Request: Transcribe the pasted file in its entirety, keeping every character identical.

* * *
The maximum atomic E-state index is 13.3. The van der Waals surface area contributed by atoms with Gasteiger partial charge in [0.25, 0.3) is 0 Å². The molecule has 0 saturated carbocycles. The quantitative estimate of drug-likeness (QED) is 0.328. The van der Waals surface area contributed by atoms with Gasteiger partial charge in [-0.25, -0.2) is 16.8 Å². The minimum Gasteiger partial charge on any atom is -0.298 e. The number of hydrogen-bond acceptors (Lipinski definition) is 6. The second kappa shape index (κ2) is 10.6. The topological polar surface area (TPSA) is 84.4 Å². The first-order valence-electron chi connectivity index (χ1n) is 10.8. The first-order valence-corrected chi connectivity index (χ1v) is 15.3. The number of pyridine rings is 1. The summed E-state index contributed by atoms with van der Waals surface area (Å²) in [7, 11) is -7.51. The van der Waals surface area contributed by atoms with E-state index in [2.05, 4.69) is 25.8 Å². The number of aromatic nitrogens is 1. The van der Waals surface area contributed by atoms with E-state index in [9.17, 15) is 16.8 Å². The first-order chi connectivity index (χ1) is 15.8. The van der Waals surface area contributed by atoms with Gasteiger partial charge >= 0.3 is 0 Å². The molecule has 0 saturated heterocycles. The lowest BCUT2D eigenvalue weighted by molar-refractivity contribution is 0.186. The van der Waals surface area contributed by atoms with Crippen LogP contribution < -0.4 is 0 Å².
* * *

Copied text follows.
The maximum atomic E-state index is 13.3. The van der Waals surface area contributed by atoms with Gasteiger partial charge in [0.25, 0.3) is 0 Å². The molecule has 0 saturated carbocycles. The quantitative estimate of drug-likeness (QED) is 0.328. The van der Waals surface area contributed by atoms with Gasteiger partial charge in [-0.25, -0.2) is 16.8 Å². The minimum Gasteiger partial charge on any atom is -0.298 e. The number of hydrogen-bond acceptors (Lipinski definition) is 6. The second kappa shape index (κ2) is 10.6. The topological polar surface area (TPSA) is 84.4 Å². The first-order valence-electron chi connectivity index (χ1n) is 10.8. The first-order valence-corrected chi connectivity index (χ1v) is 15.3. The number of pyridine rings is 1. The summed E-state index contributed by atoms with van der Waals surface area (Å²) in [7, 11) is -7.51. The van der Waals surface area contributed by atoms with E-state index in [2.05, 4.69) is 25.8 Å². The number of aromatic nitrogens is 1. The van der Waals surface area contributed by atoms with E-state index in [9.17, 15) is 16.8 Å². The first-order chi connectivity index (χ1) is 15.8. The van der Waals surface area contributed by atoms with Gasteiger partial charge >= 0.3 is 0 Å². The molecule has 0 saturated heterocycles. The lowest BCUT2D eigenvalue weighted by molar-refractivity contribution is 0.186. The van der Waals surface area contributed by atoms with Crippen LogP contribution < -0.4 is 0 Å².